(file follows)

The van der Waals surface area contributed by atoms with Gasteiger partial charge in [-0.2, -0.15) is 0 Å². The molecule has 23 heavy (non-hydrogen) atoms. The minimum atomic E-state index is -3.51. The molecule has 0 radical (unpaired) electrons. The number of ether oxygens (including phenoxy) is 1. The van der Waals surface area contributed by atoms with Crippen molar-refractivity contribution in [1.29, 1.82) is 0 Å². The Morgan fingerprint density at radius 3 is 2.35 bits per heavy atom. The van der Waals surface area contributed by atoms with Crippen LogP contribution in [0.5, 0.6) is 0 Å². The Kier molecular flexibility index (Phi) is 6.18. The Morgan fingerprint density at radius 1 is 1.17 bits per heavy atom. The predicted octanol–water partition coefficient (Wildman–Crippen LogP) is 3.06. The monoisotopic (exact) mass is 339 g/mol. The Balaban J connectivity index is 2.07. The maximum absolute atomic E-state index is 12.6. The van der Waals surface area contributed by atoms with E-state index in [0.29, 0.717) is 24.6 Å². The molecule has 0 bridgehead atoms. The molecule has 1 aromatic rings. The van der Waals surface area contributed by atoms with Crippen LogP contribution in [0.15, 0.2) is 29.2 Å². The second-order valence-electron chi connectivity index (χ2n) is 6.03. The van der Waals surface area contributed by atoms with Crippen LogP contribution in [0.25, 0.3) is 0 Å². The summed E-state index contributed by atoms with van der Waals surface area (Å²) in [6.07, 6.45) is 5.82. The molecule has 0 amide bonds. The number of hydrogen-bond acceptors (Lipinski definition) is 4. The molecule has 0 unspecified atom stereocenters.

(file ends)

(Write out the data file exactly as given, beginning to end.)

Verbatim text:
The van der Waals surface area contributed by atoms with Gasteiger partial charge in [-0.2, -0.15) is 0 Å². The molecule has 23 heavy (non-hydrogen) atoms. The minimum atomic E-state index is -3.51. The molecule has 0 radical (unpaired) electrons. The number of ether oxygens (including phenoxy) is 1. The van der Waals surface area contributed by atoms with Crippen molar-refractivity contribution in [1.29, 1.82) is 0 Å². The Morgan fingerprint density at radius 3 is 2.35 bits per heavy atom. The van der Waals surface area contributed by atoms with Crippen LogP contribution in [0.5, 0.6) is 0 Å². The Kier molecular flexibility index (Phi) is 6.18. The Morgan fingerprint density at radius 1 is 1.17 bits per heavy atom. The predicted octanol–water partition coefficient (Wildman–Crippen LogP) is 3.06. The monoisotopic (exact) mass is 339 g/mol. The Balaban J connectivity index is 2.07. The maximum absolute atomic E-state index is 12.6. The van der Waals surface area contributed by atoms with E-state index in [0.29, 0.717) is 24.6 Å². The molecule has 0 bridgehead atoms. The molecule has 1 aromatic rings. The van der Waals surface area contributed by atoms with Crippen LogP contribution in [0.15, 0.2) is 29.2 Å². The second-order valence-electron chi connectivity index (χ2n) is 6.03. The van der Waals surface area contributed by atoms with Crippen LogP contribution in [0.25, 0.3) is 0 Å². The summed E-state index contributed by atoms with van der Waals surface area (Å²) in [6.07, 6.45) is 5.82. The molecule has 0 amide bonds. The number of hydrogen-bond acceptors (Lipinski definition) is 4. The molecule has 0 unspecified atom stereocenters.